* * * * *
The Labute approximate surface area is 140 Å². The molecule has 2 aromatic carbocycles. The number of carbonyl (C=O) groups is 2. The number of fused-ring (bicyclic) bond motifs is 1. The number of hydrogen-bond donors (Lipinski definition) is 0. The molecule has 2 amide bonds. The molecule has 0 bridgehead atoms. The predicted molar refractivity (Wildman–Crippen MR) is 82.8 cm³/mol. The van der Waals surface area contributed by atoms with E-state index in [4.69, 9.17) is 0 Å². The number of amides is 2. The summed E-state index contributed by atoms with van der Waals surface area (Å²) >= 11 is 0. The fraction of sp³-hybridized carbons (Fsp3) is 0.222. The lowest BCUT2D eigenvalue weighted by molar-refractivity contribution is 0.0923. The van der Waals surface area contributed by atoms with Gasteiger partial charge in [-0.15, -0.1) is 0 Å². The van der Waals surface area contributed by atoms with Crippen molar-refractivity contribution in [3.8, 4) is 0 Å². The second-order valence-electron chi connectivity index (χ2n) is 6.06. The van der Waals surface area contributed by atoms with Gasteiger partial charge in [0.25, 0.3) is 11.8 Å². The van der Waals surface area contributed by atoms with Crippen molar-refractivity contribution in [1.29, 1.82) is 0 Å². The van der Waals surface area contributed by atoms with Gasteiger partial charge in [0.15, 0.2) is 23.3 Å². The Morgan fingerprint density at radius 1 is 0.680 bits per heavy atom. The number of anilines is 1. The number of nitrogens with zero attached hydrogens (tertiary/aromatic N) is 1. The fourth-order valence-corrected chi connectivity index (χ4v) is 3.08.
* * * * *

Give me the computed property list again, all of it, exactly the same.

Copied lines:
The Labute approximate surface area is 140 Å². The molecule has 2 aromatic carbocycles. The number of carbonyl (C=O) groups is 2. The number of fused-ring (bicyclic) bond motifs is 1. The number of hydrogen-bond donors (Lipinski definition) is 0. The molecule has 2 amide bonds. The molecule has 0 bridgehead atoms. The predicted molar refractivity (Wildman–Crippen MR) is 82.8 cm³/mol. The van der Waals surface area contributed by atoms with E-state index in [4.69, 9.17) is 0 Å². The number of amides is 2. The summed E-state index contributed by atoms with van der Waals surface area (Å²) >= 11 is 0. The fraction of sp³-hybridized carbons (Fsp3) is 0.222. The lowest BCUT2D eigenvalue weighted by molar-refractivity contribution is 0.0923. The van der Waals surface area contributed by atoms with Gasteiger partial charge in [-0.15, -0.1) is 0 Å². The van der Waals surface area contributed by atoms with Crippen molar-refractivity contribution in [3.8, 4) is 0 Å². The second-order valence-electron chi connectivity index (χ2n) is 6.06. The van der Waals surface area contributed by atoms with Gasteiger partial charge in [0.25, 0.3) is 11.8 Å². The van der Waals surface area contributed by atoms with Crippen molar-refractivity contribution in [1.29, 1.82) is 0 Å². The van der Waals surface area contributed by atoms with Gasteiger partial charge in [0.15, 0.2) is 23.3 Å². The Morgan fingerprint density at radius 1 is 0.680 bits per heavy atom. The number of anilines is 1. The number of nitrogens with zero attached hydrogens (tertiary/aromatic N) is 1. The fourth-order valence-corrected chi connectivity index (χ4v) is 3.08.